Monday, July 13, 2009



An interesting thing about yoga and Buddhism is their inherent escapist stance. Anyone who denies this is either referring to a much later branch of yoga/Buddhism, or has not read any of the original teachings on them. When you look at the popular modern religious notions, people are either very interested in traditional, orthodox, escapist stances or they are very turned off to the idea of religion. They may choose to be agnostic or atheist, take refuge in science, or choose beliefs from non-traditional sources. Either way, there's not much going on the "progress" department.

Let's take an in-depth point of view on the Indic meditative paths. We can adjust them a bit later.

Yoga's basic beliefs are based in dualism, that life is inherently "not good," and that there exists some other, transcendant state which is the goal of practice. Yoga's dualism derives from its sister-school, saaMkhya, or "enumeration." This school establishes the components of the physical world so that one can understand what prakRti, or "matter" is. By understanding this, one can understand what puruSa, or "the underlying Self" is. As stated in the upaniSad's, one can only describe this higher Self by saying "neti neti," "not this, not this." Well, prakRti is what it is not. These two, puruSa and prakRti are two seperate things. puruSa manipulates prakRti, but is not fundamentally changed by it. The traditional metaphor for the interplay of these two are the "viewer" and the "dancer." prakRti is the dancer that captures the attention of puruSa, who sits entranced. Once the viewer realizes what the nature of this divine play is, the viewer can cease to be enraptured and be free. This state of awareness, where the viewer can see beyond the performance, is the transcendant state of mind that is the goal of yoga. Once this state is attained - which, by the way, is composed of many stages, each with its own tricks and hazards - one is freed from the bondage of the cycle of karma and lives to which we are all suffering from. This can all be found right in the yoga sutras of pata~njali. sha~Nkara's monist views diverge from traditional yoga noticeably, but he does a lot of work trying to justify, explain, and defend his point of view in technical terms that are beyond the scope of my post. Suffice it to say, there are both monist and dualist approaches.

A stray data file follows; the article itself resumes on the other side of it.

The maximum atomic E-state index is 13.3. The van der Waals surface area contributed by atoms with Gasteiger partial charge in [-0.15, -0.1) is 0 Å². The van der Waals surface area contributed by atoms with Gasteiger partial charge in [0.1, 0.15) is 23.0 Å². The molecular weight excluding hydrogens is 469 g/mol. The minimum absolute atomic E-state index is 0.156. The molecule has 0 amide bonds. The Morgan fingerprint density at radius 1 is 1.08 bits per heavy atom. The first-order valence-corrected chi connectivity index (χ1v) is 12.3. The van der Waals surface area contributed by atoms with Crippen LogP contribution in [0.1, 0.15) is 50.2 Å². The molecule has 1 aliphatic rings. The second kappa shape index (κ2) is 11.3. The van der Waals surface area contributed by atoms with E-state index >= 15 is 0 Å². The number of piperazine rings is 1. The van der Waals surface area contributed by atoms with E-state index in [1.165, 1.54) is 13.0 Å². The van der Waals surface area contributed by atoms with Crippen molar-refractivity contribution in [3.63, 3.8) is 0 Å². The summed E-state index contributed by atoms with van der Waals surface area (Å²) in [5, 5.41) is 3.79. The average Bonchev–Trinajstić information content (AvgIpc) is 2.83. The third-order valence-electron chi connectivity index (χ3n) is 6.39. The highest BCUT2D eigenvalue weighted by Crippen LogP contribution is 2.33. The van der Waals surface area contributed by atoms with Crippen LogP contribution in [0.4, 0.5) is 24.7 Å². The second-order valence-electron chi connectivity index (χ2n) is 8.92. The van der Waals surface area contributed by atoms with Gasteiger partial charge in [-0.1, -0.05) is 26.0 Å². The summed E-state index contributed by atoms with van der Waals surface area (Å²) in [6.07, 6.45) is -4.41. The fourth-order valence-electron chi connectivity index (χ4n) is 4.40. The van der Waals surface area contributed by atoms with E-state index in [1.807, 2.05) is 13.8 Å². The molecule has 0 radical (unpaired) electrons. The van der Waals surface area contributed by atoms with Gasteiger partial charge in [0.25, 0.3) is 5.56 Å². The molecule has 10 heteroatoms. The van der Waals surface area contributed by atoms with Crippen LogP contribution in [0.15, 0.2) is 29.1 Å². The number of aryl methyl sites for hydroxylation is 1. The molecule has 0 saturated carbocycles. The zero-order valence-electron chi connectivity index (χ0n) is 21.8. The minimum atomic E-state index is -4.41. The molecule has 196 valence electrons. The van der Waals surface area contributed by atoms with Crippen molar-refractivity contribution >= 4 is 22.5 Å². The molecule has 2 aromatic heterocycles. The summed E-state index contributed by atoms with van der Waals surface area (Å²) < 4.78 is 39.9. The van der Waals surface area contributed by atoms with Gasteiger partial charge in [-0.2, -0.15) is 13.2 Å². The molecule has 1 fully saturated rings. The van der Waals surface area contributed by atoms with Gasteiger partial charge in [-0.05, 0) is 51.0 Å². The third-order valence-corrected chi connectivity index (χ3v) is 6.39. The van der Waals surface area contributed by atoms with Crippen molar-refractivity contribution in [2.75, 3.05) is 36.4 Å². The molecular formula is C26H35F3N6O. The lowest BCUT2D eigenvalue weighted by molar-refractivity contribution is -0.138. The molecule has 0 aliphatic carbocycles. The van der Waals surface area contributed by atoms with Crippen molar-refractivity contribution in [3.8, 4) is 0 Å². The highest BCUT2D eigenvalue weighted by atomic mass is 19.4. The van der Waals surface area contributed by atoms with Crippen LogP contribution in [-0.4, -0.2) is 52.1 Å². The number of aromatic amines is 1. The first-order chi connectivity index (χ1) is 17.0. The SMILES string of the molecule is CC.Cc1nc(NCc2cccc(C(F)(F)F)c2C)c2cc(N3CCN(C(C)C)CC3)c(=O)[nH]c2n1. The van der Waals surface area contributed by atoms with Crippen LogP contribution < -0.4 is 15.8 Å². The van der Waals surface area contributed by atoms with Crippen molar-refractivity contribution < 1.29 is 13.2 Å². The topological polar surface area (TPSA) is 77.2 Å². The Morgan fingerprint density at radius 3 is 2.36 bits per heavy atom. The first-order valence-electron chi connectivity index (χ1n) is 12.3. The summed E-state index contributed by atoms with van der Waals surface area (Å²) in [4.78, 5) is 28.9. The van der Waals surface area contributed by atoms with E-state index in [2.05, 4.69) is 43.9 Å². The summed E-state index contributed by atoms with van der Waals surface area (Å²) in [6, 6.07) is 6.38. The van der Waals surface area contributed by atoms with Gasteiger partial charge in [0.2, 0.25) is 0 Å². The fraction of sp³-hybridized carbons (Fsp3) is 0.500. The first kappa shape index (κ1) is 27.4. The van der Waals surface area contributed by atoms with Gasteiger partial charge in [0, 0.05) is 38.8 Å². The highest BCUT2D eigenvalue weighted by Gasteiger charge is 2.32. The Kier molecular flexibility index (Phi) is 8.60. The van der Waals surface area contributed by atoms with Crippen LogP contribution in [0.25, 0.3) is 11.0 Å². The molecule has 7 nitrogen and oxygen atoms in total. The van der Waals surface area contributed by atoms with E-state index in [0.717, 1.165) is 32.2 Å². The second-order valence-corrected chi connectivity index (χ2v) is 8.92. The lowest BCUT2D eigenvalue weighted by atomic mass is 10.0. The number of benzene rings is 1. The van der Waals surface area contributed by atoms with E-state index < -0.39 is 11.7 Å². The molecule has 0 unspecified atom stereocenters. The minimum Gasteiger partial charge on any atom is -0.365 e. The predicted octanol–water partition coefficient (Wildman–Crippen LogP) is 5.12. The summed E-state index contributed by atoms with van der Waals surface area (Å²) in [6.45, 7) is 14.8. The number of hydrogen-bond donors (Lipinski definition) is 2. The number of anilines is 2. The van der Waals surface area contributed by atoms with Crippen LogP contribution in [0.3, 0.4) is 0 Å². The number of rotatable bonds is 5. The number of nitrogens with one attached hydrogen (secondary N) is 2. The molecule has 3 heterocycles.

Buddhism is even easier. Let's take a look at the Four Noble Truths:

1) Suffering is omnipresent in life.
2) Life's suffering has a cause: desire.
3) The cessation of desire causes the cessation of suffering.
4) The way to cease desire is through the Eightfold Noble Path.

Negative view of life: check.

Next, the Buddha describes in the dharmapada (I prefer saMskRta to paali) that once desire is subdued, then one can experience a happiness that is enduring, limitless, and beyond all other happiness: nirvaaNa. Transcendant state: check.